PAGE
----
The Real Story of Greenhouse Gas Emissions
In our work to counter the misguided goals and flawed logic of the extremist wing of the climate debate, including the "Green New Deal" advocates, we have emphasized four facts: (1) increased use of natural gas is essential to reducing carbon emissions; (2) the United States leads the world in reducing CO2 emissions thanks to migration of electricity generation to natural gas and renewables; (3) the biggest greenhouse gas emitters are other countries, especially China and India; and (4) global climate will benefit greatly from exported US natural gas, requiring added production, midstream and export infrastructure here at home.
We are stressing these facts to provide some compelling talking points with your kids, co-workers, family, friends and neighbors, and your political leaders, who will benefit from some actual facts about greenhouse gasses. We must counter the inflated rhetoric and misleading claims of politicians and activist organizations whose true objectives are fundraising and vote-getting based on fear and claims of injustice.
Last week we pointed out that by 2030, China and India combined will annually pump 3.5 times the amount of CO2 into the atomsphere as the US, and account for 42% of global CO2 emissions versus the US's 12% (see graph at bottom). This week, we're sharing what we believe is the most compelling set of statistics on where the problem really lies, compliments of the anti-fossil fuel folks.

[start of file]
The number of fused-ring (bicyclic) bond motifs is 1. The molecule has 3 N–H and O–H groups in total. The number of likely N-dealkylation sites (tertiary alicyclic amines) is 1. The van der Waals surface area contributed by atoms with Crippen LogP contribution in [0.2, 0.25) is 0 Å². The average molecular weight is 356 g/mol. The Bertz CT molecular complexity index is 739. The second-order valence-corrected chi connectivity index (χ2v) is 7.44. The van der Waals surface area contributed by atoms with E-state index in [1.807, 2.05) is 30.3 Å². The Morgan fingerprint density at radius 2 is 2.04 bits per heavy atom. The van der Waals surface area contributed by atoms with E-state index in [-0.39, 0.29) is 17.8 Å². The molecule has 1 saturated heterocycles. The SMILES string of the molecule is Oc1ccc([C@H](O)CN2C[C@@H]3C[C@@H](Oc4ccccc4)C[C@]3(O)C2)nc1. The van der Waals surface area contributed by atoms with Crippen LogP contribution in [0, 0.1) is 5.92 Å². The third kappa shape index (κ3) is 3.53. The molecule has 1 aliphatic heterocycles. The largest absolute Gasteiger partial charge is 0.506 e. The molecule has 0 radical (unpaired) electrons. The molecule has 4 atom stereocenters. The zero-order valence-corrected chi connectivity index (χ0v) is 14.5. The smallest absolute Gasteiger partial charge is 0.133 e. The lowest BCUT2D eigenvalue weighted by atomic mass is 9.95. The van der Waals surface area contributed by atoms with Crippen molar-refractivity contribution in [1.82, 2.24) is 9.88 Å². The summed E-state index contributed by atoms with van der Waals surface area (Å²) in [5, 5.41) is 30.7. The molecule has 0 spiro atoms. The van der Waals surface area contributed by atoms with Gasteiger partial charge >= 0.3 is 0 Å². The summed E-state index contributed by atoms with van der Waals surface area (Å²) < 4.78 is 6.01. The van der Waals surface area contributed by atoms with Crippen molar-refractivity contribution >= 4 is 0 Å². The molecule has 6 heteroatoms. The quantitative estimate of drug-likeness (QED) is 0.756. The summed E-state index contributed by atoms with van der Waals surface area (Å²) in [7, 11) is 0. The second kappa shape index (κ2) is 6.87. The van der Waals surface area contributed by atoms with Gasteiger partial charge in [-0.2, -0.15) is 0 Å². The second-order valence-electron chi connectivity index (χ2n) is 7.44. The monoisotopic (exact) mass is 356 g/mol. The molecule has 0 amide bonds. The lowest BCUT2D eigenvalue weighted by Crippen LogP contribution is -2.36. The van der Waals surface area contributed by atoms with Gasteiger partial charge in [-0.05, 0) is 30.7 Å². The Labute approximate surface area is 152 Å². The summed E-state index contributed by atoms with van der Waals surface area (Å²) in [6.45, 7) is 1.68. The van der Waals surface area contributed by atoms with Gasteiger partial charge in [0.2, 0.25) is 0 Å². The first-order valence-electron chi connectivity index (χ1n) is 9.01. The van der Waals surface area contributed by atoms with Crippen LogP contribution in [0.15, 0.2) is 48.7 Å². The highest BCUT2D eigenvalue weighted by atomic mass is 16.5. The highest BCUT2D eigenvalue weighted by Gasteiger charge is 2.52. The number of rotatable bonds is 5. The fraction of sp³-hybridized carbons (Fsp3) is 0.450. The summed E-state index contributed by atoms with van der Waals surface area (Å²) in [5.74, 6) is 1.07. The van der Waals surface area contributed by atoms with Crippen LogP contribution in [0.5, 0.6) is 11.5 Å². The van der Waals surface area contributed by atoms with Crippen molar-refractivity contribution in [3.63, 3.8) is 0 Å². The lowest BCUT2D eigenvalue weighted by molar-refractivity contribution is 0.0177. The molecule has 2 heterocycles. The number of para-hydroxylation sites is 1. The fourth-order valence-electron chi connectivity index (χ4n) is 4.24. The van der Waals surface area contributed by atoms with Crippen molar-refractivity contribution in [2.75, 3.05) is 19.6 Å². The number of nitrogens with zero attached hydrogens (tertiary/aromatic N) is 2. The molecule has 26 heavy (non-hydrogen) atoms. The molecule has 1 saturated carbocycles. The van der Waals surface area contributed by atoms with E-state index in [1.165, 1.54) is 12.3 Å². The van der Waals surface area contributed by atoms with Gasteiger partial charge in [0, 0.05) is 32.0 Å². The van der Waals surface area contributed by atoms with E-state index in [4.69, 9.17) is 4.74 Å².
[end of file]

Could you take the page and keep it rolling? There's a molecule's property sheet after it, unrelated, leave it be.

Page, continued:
That's right. Over the services lives of their installed capacity, China's and India's coal plants together will emit twenty times more CO2 than will those in the US: over 204 billion metric tons of CO2 versus 10 billion tons from the US.
If these data are even roughly accurate, any activist who truly wants to bend the GHG curve downward will be packing his or her bags for Beijing and planning a demonstration in Tiananmen Square, with this chart on a big poster.
A bit of explanation: an anti-coal group known as "CoalSwarm" keeps a database of over 14,000 coal-fired power plants with over 30 megawatts of capacity globally by country, including those in operation and ones either under construction or fully permitted and soon to be built. The database estimates CO2 emissions based on plant type and capacity, tracks their ages since being placed in service, and assumes a service life of 40 years. Plants already over 40 years old are assumed to be operated for another 5 years.
EEIA will be sharing this information with everyone on Capitol Hill and in key statehouses, and we urge you you spread it far and wide as well.
Here's last week's chart for added impact.
Graph derived from EEIA's analysis of BP's June 2018 Statistical Review of World Energy. Trend lines compare CO2 emissions from the U.S. with the sum of China's and India's, the world's top three sources in 2018. Each country's average annual rate of emissions growth between 2010 and 2017 is projected to 2050. U.S. emissions are declining at about 1% per year while China's grow 1.5% and India's grow 3.9%. Looking back, US CO2 emissions in 2017 declined 14% since 2007 and are now less than their 1993 level.